Wednesday, November 06, 2013

Yesterday's Worlds #3: BEA, Black, and Blade

Battle Engine Aquila (Lost Toys/Atari/2003) - New.

You really can learn things from video games. Case in point: Before writing this blog post, I thought Aquila was a made up word. Imagine my surprise when the spell checker didn't flag it as misspelled! A quick Wikipedia check told me it is the Ancient Roman term for "eagle" and it was also what they called their sacred standards (which looked like eagles) carried by each legion. This is a fascinating fact...which has nothing to do with the game.

You pilot a ship (from first person perspective) that can fly or walk on the ground while fighting numerous enemy ships and tanks. You've been chosen for this duty because of your prowess at speedy "forklift" racing - which is odd considering the Battle Engine isn't very fast and you weren't shooting anything while racing. Equally unexplained is why the faction you are fighting for would design a ship incapable of touching water (where it explodes!) in a world where sea levels have risen to a point where land is scarce. I guess the "it should float on the water" engineer was killed by the enemy before production of the Battle Engine. If so, it was an excellent tactical move on their part!

The gameplay reminds me of the old N64 game "Star Wars: Rogue Squadron" - mostly because of the continuous berating of commanders barking orders and the pleas for help from the ships I'm supposed to protect. You know, I play games to relax and have fun. If I enjoyed this kind of abuse, I'd go work at Gamestop.

This isn't a particularly pretty game (it's got that PS1 developer's first PS2 game look to it), but it did have one interesting moment. During an opening battle against flying enemy battleships, I was able to land on the wing of one of the slow moving ones and fire point blank at it until it started to explode and crash. I can't think of any other combat game that would have let me touch, let alone land, on an enemy craft - usually you just die instantly. But this wasn't enough to keep my interest, so I locked, loaded, and moved on to...

Black (Criterion Games/EA Games/2006) - Played before.

I wanted another shot at playing Gun-Porn Black. When it was released, OPM rhetorically asked if it was the last great game of the PS2 (which it turned out it wasn't, but the reviewer was so impressed he gave the game a 10/10). The game got considerable press coverage because Criterion was at that point only known for making kick-ass racing games (ie, the Burnout series). Plus it looked amazing for the hardware it ran on (PS2 and Xbox) and this in a time before Call of Duty had settled into dominance on the console scene. Had things worked out differently, the game coming out today (11/5/13) might have been called "Black: Ghosts".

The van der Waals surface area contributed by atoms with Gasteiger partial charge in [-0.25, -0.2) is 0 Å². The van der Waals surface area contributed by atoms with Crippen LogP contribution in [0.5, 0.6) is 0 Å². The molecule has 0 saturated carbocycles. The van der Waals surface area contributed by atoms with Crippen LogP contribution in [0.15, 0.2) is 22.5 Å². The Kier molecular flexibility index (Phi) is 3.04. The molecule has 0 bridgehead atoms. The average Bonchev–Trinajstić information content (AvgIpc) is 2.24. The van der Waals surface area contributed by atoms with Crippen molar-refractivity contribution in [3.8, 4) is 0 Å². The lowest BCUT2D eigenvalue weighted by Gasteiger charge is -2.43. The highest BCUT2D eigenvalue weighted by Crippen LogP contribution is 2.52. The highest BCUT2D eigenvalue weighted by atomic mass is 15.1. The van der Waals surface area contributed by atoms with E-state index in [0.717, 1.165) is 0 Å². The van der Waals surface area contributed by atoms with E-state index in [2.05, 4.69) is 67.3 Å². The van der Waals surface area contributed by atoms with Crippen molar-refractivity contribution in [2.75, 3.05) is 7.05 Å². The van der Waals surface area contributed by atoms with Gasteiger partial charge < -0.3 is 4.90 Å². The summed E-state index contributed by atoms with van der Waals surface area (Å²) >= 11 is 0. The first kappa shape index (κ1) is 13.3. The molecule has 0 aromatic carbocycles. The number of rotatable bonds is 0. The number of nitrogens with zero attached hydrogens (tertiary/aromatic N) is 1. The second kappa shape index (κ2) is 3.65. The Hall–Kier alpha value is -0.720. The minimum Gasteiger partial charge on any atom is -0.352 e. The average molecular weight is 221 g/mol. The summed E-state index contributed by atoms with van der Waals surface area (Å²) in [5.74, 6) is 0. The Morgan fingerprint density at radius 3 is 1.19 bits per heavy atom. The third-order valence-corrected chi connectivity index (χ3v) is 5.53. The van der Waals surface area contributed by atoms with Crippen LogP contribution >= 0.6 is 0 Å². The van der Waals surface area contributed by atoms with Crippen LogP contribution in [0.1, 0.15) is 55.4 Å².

The first level of the game was brilliant - a fairly easy battle on war torn city streets ending with you making an RPG shot at a sniper in a bell tower and watching it crumble to the ground. It takes about 10-15 minutes to get through. Then, something happened. The next level is more of a stealth mission, making you creep through a forest setting around armed guards to reach a border checkpoint that you have to fight your way through. There are few health packs to find (no auto-regenerating health here), all enemy soldiers seem to be immune from anything but headshots, and the level goes on forever - according to the FAQ I read it can take about an hour and a half to complete! And all of this without any checkpoints to go back to or even a map to follow! I can only suspect that the designers were too used to racing games and didn't know the kinds of things that FPS games need to be playable. From a technical aspect, they hit the mark, but the fun part of the game hits the brakes too early and winds up in the ditch. So, I left the burning wreck and went for a day walk to...

Blade II (Mucky Foot Productions/Activision/2002) - New.

Oh dear, another flag bearer to carry on the stereotype of bad movie tie-in games. This one showed no shame in its intention, running an ad for the movie's release on DVD before the game even started! All the usual suspects are here - the story has nothing to do with the movie (it's actually set after the events in the movie according to the manual's intro), no voice acting from the original cast, and cheap production values (the game starts in a multi-level parking garage where, big surprise, every level looks like every other level). It's only because I'm a big fan of the movie (the best of the three) that I even gave this an hour before I shut it off.

Monday, November 04, 2013

Yesterday's Worlds #2: Batman Begins....And Finishes!

Batman Begins (Eurocom Entertainment Software/EA Games/2005) - New.

Games that are born for the purpose of cashing in on a movie's release are, for the most part, some of the worst ever made - AEon Flux, previously mentioned here, being a perfect example. But, every once in awhile, the stars align themselves just right (or more accurately, a studio gets enough time, money, talent, support, and wise management) to produce a good movie tie-in game. That magical configuration happened for "Batman Begins".